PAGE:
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Bego単a Garaizar, Claire Wofford, Alaine Ziarreta and Elena Llarena

1. When and why did you start doing project work at school?

Working through projects started at Txomin Aresti officially in 2010-2011, but informally the project has been developed in the school for many school years. This project is a group effort and strategy that is used in this center. Our projects are designed around linking science and social studies curriculum to language arts by working on a genre approach. Each sequence focus on an specific text type in each language.

2. Who and how does the project planning?

The project planning is completed by classroom tutors and specialists. English specialists attend the sessions in Berritzegune to get more ideas and to share information with other schools about the planning of the projects. Through resources on the internet, other textbooks, a little bit of imagination and a lot of hard work, we plan the different project units.

3. How do you articulate the content and the three languageswithin the project?

As English teachers, we are not responsible for the content because the content is covered in the subject classes. We work on the language itself and language that students will need to talk about the topic. We take advantage of the contents learned in L1 and L2 and develop material based around a final product that students will produce. We collaborate in order to avoid repeating types of text. 2

4. Which are the main changes(if any) that doing project work has brought to real classroom learning-life?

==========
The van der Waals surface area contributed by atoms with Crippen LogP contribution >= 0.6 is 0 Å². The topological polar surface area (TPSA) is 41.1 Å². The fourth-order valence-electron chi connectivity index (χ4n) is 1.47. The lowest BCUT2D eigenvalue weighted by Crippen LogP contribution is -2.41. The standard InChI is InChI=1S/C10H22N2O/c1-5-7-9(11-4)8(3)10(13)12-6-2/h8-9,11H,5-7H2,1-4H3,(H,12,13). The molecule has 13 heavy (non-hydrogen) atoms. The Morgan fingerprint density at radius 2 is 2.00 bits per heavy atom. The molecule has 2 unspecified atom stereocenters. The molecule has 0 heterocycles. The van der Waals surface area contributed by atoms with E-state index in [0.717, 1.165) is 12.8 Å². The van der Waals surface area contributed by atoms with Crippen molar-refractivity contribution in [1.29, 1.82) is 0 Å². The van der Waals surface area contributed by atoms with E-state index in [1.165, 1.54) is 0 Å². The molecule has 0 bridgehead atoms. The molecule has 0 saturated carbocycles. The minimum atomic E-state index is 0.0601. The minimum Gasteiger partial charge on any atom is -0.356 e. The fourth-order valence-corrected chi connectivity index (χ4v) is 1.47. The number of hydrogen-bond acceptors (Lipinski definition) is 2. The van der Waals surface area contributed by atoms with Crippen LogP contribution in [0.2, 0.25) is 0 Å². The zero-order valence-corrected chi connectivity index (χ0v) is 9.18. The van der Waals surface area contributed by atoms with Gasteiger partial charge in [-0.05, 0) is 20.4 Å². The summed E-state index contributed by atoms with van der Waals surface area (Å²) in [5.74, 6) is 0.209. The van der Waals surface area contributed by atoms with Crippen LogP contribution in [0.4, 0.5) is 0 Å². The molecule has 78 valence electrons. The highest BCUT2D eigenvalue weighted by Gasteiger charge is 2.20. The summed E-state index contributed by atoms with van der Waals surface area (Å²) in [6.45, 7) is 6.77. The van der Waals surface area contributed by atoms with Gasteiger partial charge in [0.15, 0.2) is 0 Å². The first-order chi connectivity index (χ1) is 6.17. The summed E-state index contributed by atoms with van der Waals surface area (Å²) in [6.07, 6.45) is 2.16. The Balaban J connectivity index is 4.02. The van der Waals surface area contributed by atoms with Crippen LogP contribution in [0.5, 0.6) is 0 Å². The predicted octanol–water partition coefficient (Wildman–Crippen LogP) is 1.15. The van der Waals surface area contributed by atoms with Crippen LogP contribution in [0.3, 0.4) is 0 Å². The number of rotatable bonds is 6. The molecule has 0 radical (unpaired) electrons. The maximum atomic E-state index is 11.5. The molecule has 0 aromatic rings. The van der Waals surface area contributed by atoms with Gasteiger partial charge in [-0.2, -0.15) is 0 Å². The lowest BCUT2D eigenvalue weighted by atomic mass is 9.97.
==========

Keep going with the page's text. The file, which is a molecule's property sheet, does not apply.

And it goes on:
Students have a sense of responsibility for their work in the project. They have to stay organized and are also responsible for finding information they may need about the topic. The project allows for more dynamic classroom activity like interactive group work or oral work in pairs.

5. In your teaching context at USA, is project work a real option for schools? Which are the main issuesthat are taken into consideration when planning and delivering a project?

Project work is effective depending on the school setting. In a smaller school with more direct teacher attention and more sessions of the foreign language per week, project work allows for more intense coverage of material between classes. In larger schools with more students and fewer sessions of language a week, project work is less effective, because it requires continuity. In planning and delivering a project, the most important issue to consider is time to implement— sufficient time with the students, sufficient time to create the material, and sufficient time to evaluate the students.